Review: 'Six' is worthy of its SEAL designation
Posted Tuesday, March 14, 2017 at 4:12 PM Central
by John Couture
I have to admit that I am a bit biased when it comes to shows about our nation's special forces. I find them intriguing and a compelling watch, so you have to take this review with a grain of salt because I was certainly a part of History Channel's target demographic when they pitched this show.
Seemingly, what sets Six apart from its numerous competitors is the declaration that this show is "inspired" by real SEAL Team Six missions. Given that this team was ultimately the one responsible for bringing Osama bin Laden to "justice," this declaration raises expectation levels to a level that any show would have trouble meeting.
So, the fact that Six comes real close at several points during the first season is impressive and encouraging for future seasons. The one TV show that I would compare it most to would probably be the CBS show The Unit. While The Unit follows a fictitious special forces unit, both series share the burden of balancing the two main theaters of conflict, home and abroad. While Six excels when the team is deployed and bullets are flying, it tends to swing and miss more often when the team is home.
On the flip side, The Unit excelled at the home drama and spent less and less time and money on the deployed action as the series got older. If in some alternate world, they could marry these two shows, I think you would have a near-perfect special forces show that could rival Homeland and its portrayal of the CIA.
The fact that the History Channel has already ordered a second season is a good sign that the show will have enough legs to find that optimal balance between the missions and the home life. While sure, it is compelling to think that these are based on real missions, it is obviously a scripted show so the reality can only carry the show so far.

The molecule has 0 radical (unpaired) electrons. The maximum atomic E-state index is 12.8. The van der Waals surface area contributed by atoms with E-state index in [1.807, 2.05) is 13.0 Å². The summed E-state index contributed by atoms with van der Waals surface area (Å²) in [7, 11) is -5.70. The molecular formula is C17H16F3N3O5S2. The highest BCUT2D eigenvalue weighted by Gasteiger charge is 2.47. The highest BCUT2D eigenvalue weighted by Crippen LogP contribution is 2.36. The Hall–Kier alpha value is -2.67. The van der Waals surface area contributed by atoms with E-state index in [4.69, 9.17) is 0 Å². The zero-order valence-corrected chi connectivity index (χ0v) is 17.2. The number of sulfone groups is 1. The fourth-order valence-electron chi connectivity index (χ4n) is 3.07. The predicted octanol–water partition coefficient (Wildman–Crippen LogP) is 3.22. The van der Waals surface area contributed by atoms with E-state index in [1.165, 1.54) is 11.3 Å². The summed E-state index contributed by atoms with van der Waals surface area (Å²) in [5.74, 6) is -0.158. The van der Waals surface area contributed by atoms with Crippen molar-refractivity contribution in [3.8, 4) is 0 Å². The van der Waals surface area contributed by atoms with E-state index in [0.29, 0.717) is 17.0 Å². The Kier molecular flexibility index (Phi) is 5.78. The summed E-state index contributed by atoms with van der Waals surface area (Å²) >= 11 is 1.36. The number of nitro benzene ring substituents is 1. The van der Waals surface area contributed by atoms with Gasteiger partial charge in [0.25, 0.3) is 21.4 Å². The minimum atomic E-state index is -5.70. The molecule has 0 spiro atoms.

It will be the downtime and the familial interactions that will ultimately determine the long time prognosis of the show. The one thing that the show does have going for it is a compelling ongoing storyline that concerns Walton Goggins' character Rip. He is the prototypical SEAL member but many of the first season's dramatic twists revolved around his ulterior motives and decisions. Having such an experienced actor such a Goggins leading the charge is a boon for the show and his performance is certainly one of the highlights of the first season. As I mentioned, the show really needs to spend time developing the home scenes because in this season, it felt like they were almost an afterthought or a time filler until the next big action sequence.
I wasn't sure if it was just inexperience in writing this type of drama or if the creators were trying to convey the familial disconnect that SEAL members must feel when they are not out in the field. Again, I think The Unit excelled at striking a great balance between these two and I have faith that Six will eventually get there on its own.
Six is now available on DVD and Blu-ray.